Governor Signs Energy Rate Study Bill
On April 11, Governor Kelly signed Substitute for Senate Bill 69 into law. This bill requires a comprehensive study of Kansas electric public utility retail rates to assist the Legislature in finding ways to lower rates and make Kansas more competitive. The bill requires an independent organization to evaluate electric utilities and include input from residential, commercial and industrial customers, and other energy stakeholders.
Economic Incentive Transparency Bill Sent to Governor
On May 2, the legislature passed Conference Committee Report on House Bill 2223, a bill which creates a publicly available examination of economic development incentives for Kansas businesses, including tax credits and property tax exemptions of $50,000 or more annually. The bill authorizes the Legislative Post Audit Committee to conduct a systematic and comprehensive review and evaluation of each “economic development program” every three years. The bill now moves to the Governor for consideration.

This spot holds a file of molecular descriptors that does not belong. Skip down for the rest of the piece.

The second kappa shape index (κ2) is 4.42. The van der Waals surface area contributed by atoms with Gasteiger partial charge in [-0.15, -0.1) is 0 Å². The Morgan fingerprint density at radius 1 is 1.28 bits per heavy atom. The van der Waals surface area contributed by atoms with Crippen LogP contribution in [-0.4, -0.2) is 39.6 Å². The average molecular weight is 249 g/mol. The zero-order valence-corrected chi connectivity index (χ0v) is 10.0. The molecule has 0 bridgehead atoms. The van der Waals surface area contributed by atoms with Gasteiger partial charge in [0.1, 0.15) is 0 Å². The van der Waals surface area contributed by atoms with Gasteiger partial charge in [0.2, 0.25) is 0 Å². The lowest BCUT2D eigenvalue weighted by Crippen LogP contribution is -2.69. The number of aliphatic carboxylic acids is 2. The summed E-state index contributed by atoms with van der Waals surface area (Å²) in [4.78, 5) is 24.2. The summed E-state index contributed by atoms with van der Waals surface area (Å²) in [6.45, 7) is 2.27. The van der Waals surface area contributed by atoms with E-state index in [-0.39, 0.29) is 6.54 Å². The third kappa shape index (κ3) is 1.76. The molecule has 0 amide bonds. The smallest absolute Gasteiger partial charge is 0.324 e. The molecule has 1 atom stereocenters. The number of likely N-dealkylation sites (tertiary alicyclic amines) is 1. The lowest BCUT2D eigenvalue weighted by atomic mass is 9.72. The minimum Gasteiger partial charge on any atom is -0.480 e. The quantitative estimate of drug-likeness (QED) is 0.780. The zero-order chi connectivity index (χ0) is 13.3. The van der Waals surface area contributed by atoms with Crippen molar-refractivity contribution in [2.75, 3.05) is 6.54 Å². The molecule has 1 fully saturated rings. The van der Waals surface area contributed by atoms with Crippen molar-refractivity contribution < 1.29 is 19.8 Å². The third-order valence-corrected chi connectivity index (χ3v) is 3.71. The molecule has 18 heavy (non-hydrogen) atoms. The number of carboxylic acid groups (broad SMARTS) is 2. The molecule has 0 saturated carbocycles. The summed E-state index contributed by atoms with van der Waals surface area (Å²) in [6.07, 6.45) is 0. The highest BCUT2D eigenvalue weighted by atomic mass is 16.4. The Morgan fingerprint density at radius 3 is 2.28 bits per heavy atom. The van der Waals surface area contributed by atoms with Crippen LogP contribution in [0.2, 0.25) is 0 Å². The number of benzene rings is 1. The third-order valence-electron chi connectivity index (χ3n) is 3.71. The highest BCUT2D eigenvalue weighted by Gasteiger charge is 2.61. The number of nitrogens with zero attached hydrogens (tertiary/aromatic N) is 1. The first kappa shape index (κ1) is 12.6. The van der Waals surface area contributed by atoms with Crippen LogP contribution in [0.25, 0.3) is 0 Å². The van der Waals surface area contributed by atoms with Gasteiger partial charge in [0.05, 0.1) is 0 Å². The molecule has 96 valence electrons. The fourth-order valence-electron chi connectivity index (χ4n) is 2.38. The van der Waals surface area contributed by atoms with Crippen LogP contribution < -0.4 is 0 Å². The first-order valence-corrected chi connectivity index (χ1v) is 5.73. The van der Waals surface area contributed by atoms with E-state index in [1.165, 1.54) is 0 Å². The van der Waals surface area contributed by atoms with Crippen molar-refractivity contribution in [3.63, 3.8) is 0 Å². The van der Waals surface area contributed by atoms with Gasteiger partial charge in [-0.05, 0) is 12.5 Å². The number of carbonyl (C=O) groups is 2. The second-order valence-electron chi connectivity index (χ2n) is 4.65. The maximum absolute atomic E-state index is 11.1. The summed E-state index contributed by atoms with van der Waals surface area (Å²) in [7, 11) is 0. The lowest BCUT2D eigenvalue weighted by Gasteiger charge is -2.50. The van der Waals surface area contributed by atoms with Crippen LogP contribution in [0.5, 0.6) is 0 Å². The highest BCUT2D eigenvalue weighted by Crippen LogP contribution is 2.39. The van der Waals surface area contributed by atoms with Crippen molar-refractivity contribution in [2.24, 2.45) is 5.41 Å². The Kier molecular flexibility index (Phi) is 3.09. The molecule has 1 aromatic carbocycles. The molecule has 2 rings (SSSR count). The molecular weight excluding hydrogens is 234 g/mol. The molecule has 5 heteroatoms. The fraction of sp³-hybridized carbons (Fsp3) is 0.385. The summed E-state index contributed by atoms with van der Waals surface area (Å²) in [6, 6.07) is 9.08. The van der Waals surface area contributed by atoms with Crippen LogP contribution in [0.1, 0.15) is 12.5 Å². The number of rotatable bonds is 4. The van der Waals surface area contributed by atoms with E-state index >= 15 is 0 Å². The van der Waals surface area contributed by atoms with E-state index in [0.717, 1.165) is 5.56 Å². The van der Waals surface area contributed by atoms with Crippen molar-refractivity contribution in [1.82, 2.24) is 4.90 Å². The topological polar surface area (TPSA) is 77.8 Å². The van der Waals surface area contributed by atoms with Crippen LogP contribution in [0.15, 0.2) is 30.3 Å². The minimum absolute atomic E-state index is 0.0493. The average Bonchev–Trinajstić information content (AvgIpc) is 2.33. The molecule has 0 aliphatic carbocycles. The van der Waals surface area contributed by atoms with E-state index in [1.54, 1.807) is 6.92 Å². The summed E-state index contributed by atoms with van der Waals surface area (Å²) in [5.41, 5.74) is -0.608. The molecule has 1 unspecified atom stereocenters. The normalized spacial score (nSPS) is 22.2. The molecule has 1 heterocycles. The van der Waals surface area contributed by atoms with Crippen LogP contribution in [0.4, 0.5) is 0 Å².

Underground Utility Damage Prevention Bill Becomes Law
On April 11, Governor Kelly signed into law House Bill 2178, a bill which restates the existing legal obligations of utilities concerning the marking of underground electric lines. This bill confirms current law that utilities are required to mark lines they own, but are not required to mark privately-owned lines. This bill prevents a 2018 Kansas Corporation Commission order from going into effect which would have placed a new requirement on utilities to mark privately-owned lines.
Governor Signs Commercial Hemp Bill
On April 11, Governor Kelly signed into law Senate Substitute for House Bill 2167, a bill which allows the Kansas Department of Agriculture (KDA) to monitor and regulate the commercial production of industrial hemp in Kansas. The bill excludes industrial hemp, when produced and possessed for authorized activities, from the definition of “marijuana” in current law and would be excluded from the list of Schedule I controlled substances. Hemp producers who violate this act or associated rules and regulations would not be subject to any state or local criminal enforcement action.
Scrap Metal Theft Reduction Act